by Scott Jameson
I’ve been thinking about Omega 3 fatty acids (N3s) recently. We’re clearly adapted to getting more of them than we’re actually getting.
Children whose mothers took fish oil (chock full of N3s EPA and DHA) during pregnancy have higher coordination, and they are smarter, although that difference may not persist later in development. RaceRealist has written about N3s and PISA math scores before.
Here’s a paper summarizing many of the known benefits of fish oil supplementation. Goes over some of the aforementioned results regarding kids, and also shows random improvements such as helping people with Alzheimer’s maintain weight.
A lack of N3s is associated with depression, coronary artery disease, maybe even autism. N3s are known to lessen autism symptoms. This is probably an immune thing. Sulforaphane, an anti-inflammatory agent, is known to reduce autism symptoms, and other research has elucidated the relationship between N3s and the immune system.
This is delicious fodder for a post of its own. There’s a mass of papers about the relationship between autism and the immune system; N3s being neuroprotective and correlating negatively with likelihood of autism/severity of autism symptoms vindicates the idea that autism happens when your immune system cooks your brain (neuroinflammation). You would expect males to be whacked harder by this because they’re not good at producing the important N3 docosahexaenoic acid (DHA). Thus, males ought to have higher autism rates- and they do.
Anyway, here’s what I’m getting at. Either N3s are a counter-intuitive miracle drug, or they’re just an important nutrient of which many of us do not get enough. The latter, I should think! The lemonade that can and will be made from these lemons is that widespread N3 deficiency gives us an opportunity to understand one of the ways that a human brain can get messed up. But we still want to fix the problem- more on that in my next post.
Our ancestors probably got more N3s than we do. They’ve been estimated to, anyway. (Second study mentioning our ancestors’ higher N3 intake.) If they didn’t, they might’ve been selected for better processing of alpha linoleic acid into eicosapentaenoic acid and subsequently docosahexaenoic acid, which real-life humans aren’t great at. As it stands, humans need either a whole bunch of excess ALA to convert to EPA and DHA, or we could have EPA and DHA straight. The excess ALA idea probably isn’t something you can rely on for your N3 needs, but certainly ALAs are better than nothing.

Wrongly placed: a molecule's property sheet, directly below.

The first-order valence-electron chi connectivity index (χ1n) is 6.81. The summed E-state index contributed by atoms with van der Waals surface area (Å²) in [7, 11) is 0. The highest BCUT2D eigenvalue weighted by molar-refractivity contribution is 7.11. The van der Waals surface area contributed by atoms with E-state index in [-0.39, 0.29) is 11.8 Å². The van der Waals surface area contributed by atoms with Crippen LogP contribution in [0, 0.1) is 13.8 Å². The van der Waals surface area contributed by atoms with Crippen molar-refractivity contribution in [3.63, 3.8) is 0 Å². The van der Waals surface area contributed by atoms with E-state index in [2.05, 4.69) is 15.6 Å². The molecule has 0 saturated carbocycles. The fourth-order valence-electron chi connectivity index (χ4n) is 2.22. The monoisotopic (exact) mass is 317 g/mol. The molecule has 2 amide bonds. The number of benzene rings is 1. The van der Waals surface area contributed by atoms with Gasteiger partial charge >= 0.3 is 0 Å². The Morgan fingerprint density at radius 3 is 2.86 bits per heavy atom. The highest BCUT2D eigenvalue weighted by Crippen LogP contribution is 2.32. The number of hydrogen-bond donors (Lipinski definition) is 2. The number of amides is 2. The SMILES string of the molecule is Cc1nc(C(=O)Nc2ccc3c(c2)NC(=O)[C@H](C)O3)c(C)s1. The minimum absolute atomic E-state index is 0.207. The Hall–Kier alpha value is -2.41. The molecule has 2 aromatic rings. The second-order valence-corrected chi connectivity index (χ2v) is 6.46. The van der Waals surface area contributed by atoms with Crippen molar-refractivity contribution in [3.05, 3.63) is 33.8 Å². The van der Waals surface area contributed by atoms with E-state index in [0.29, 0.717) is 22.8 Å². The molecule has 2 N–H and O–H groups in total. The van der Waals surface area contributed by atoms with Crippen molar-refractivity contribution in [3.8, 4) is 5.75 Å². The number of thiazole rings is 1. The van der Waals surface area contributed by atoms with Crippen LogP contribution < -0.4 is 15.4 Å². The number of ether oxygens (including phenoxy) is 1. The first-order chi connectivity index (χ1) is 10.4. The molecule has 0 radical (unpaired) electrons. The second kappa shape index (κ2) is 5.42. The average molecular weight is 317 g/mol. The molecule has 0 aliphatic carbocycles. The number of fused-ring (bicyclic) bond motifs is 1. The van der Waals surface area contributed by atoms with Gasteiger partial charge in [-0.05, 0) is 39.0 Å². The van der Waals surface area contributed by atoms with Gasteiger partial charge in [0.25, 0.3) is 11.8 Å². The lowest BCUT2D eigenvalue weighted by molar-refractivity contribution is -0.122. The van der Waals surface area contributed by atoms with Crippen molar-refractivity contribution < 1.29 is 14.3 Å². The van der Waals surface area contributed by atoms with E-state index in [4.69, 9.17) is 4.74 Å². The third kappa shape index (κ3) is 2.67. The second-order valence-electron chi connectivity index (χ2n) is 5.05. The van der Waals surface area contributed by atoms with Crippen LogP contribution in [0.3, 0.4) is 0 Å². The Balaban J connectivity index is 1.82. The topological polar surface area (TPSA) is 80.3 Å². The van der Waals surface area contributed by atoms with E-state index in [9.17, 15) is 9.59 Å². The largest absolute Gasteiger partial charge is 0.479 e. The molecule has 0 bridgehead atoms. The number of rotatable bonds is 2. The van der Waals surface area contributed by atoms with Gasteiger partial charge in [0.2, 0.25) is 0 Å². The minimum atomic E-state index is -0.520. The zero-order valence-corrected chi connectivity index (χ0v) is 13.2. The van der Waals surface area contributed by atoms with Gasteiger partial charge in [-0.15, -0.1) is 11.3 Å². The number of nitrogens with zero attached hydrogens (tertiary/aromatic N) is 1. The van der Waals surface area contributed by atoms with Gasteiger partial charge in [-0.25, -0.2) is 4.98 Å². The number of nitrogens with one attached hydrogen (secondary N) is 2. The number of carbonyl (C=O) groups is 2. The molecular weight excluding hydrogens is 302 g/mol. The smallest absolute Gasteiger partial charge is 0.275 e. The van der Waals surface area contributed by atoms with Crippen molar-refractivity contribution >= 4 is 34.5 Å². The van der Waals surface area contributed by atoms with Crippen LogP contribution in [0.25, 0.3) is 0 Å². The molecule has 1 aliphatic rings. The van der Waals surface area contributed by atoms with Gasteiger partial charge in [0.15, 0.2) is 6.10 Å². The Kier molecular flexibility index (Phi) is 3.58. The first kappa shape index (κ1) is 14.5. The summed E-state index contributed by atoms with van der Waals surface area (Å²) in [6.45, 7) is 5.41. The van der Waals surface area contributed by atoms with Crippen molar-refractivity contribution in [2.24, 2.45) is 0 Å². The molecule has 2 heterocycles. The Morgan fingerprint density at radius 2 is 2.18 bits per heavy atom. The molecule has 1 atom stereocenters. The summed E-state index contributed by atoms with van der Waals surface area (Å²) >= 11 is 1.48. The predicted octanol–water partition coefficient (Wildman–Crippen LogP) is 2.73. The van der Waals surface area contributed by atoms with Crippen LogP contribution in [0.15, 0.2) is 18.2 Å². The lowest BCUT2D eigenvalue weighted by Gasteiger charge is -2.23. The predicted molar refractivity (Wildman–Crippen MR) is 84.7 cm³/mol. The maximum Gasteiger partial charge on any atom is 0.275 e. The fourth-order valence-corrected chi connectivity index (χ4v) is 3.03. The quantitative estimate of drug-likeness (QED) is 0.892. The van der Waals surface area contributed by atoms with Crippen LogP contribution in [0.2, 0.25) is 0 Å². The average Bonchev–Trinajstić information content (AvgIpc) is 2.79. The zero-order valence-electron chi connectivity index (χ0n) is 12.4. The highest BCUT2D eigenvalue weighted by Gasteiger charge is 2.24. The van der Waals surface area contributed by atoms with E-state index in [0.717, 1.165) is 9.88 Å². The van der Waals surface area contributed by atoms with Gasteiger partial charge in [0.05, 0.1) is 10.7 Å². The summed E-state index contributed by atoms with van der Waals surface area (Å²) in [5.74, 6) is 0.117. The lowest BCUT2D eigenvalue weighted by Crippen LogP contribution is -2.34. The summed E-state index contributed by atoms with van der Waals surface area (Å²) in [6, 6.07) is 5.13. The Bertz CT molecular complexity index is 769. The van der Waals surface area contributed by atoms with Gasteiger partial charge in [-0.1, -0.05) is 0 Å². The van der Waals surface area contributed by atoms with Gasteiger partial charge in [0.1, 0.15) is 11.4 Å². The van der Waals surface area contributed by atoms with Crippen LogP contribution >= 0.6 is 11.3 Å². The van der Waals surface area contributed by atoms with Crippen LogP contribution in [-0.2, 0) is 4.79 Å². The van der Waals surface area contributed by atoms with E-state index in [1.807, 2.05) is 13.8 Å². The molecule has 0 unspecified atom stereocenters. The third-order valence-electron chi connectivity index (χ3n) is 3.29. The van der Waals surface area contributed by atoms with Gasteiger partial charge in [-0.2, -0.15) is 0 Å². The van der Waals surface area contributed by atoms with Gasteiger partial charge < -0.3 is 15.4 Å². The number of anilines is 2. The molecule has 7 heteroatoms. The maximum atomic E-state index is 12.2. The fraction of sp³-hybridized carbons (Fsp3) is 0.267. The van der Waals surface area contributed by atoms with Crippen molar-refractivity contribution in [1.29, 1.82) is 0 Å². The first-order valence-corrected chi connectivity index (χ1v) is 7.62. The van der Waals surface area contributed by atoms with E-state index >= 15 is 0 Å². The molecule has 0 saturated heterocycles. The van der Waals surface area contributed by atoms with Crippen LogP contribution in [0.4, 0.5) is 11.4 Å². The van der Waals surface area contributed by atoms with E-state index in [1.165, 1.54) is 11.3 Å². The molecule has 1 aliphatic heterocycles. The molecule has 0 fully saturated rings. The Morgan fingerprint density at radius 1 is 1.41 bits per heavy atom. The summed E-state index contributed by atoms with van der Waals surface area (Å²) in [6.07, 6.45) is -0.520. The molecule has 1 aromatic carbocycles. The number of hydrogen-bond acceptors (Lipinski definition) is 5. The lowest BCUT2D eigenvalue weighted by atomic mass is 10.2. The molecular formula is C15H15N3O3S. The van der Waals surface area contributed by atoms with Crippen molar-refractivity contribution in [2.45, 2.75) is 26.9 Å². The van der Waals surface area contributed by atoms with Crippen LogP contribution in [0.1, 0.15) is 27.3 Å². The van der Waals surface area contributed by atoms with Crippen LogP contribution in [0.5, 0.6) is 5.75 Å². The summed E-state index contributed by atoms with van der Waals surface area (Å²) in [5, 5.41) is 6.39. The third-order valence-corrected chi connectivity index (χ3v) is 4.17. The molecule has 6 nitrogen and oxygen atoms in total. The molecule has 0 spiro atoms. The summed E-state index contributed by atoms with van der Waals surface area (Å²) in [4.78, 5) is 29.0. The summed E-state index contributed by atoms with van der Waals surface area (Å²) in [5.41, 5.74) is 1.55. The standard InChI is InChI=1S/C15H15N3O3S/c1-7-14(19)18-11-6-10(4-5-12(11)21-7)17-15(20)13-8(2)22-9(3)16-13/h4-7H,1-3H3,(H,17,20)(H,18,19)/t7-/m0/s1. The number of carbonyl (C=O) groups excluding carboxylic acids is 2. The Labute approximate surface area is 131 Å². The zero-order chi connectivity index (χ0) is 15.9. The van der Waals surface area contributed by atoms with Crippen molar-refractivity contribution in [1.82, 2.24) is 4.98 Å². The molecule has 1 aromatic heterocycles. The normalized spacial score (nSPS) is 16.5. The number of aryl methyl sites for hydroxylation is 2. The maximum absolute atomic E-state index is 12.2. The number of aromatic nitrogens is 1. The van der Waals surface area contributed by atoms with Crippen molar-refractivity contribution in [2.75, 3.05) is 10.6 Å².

Seeds would’ve been a part of the diet back in the Paleolithic. Flax, an example of a seed rich in ALA, was known to humans quite a darned while ago, so seeds might have been a source of these critical nutrients. It’s worth noting that the first paleolithic diet estimation study linked in the previous paragraph pegs hunter gatherers as getting way more ALA than modern folks do.
Of course, many populations would’ve lived near oceans or at least rivers and lakes, where they could’ve gotten N3s from fish and seafood.
Some of it must have come from insects, themselves actually having a decent amount of N3s.
I’ve got an even weirder guess, though: bioaccumulation in land animal tissue. This possibility must have been important for peoples like the Botai culture with extremely narrow (Tarpan-based) diets, which likely didn’t include enough seeds, insects, and/or seafood. Animals can’t produce N3s of their own, but they eat ALA, convert it into EPA and DHA, and send a lot of it up to the brain, where it’s needed, with the result being that the brain has a lot more and higher quality N3s than any of the plants from which the N3s were derived.
Grog the caveman could’ve gotten a bunch of N3s from his favorite treat: scrambled auroch brains. Many of his progeny carry the practice into the present day, to the disgust of other living humans. Being that humans and our relatives are disgusting in general, Neanderthals occasionally even ate each other’s brains, and according to CNN, they’re still at it!
Nonhuman brains had to be the more popular option, then as now; mentioning the whole cannibalism thing is a bit of a non sequitur I shoved in for sheer entertainment value. But I suspect that there are several reasons we Westerners don’t get enough N3s: we don’t eat brains anymore, we don’t eat bugs anymore, and we don’t get as many ALA-rich plant oils as we used to. Perhaps we’re not getting enough fish, or perhaps the fish we’re getting are less likely to be fatty (e.g. salmonids, tuna, schooling fish) and more likely to be lean (cod, pollock).
Somehow or other we ought to get N3s back in our diet. Could save some kids from autism or, failing that, improve their prognosis. Again, it could increase our math scores, too, particularly in women. Closing part of the gap with other nations and between our sexes- two birds with one stone for our educators- and a boon for our engineering departments as well. Which is a boon for everyone.
The stakes are high. Who can save us from our collective state of starved brains? I’ll post my ideas soon.